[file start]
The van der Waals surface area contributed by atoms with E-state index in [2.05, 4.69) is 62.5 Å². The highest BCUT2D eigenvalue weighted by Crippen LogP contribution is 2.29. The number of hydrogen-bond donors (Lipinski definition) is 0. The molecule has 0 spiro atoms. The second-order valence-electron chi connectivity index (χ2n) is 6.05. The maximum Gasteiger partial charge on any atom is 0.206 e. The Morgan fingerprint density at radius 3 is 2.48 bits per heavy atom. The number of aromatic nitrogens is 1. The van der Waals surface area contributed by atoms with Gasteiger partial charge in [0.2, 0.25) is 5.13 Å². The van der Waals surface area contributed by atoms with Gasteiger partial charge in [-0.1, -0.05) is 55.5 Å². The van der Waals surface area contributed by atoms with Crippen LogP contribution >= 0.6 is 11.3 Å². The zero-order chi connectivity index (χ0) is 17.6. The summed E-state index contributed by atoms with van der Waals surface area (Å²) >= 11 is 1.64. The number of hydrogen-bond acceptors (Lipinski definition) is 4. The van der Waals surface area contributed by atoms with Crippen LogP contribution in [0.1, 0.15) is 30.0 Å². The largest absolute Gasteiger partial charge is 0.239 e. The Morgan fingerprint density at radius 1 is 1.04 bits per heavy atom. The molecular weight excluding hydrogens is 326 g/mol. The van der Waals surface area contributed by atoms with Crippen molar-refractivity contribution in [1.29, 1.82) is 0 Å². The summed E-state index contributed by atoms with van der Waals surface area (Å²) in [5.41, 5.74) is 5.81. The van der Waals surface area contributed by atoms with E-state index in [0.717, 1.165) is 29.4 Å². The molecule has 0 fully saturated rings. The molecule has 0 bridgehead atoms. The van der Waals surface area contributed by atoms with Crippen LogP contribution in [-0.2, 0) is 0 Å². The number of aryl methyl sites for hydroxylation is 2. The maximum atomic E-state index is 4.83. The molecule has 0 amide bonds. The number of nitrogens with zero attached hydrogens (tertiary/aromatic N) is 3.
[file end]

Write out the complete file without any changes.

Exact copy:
The van der Waals surface area contributed by atoms with E-state index in [2.05, 4.69) is 62.5 Å². The highest BCUT2D eigenvalue weighted by Crippen LogP contribution is 2.29. The number of hydrogen-bond donors (Lipinski definition) is 0. The molecule has 0 spiro atoms. The second-order valence-electron chi connectivity index (χ2n) is 6.05. The maximum Gasteiger partial charge on any atom is 0.206 e. The Morgan fingerprint density at radius 3 is 2.48 bits per heavy atom. The number of aromatic nitrogens is 1. The van der Waals surface area contributed by atoms with Gasteiger partial charge in [0.2, 0.25) is 5.13 Å². The van der Waals surface area contributed by atoms with Gasteiger partial charge in [-0.1, -0.05) is 55.5 Å². The van der Waals surface area contributed by atoms with Crippen LogP contribution >= 0.6 is 11.3 Å². The zero-order chi connectivity index (χ0) is 17.6. The summed E-state index contributed by atoms with van der Waals surface area (Å²) >= 11 is 1.64. The number of hydrogen-bond acceptors (Lipinski definition) is 4. The van der Waals surface area contributed by atoms with Crippen LogP contribution in [0.1, 0.15) is 30.0 Å². The largest absolute Gasteiger partial charge is 0.239 e. The Morgan fingerprint density at radius 1 is 1.04 bits per heavy atom. The molecular weight excluding hydrogens is 326 g/mol. The van der Waals surface area contributed by atoms with Crippen molar-refractivity contribution in [1.29, 1.82) is 0 Å². The summed E-state index contributed by atoms with van der Waals surface area (Å²) in [5.41, 5.74) is 5.81. The van der Waals surface area contributed by atoms with E-state index in [0.717, 1.165) is 29.4 Å². The molecule has 0 fully saturated rings. The molecule has 0 bridgehead atoms. The van der Waals surface area contributed by atoms with Crippen LogP contribution in [-0.2, 0) is 0 Å². The number of aryl methyl sites for hydroxylation is 2. The maximum atomic E-state index is 4.83. The molecule has 0 amide bonds. The number of nitrogens with zero attached hydrogens (tertiary/aromatic N) is 3.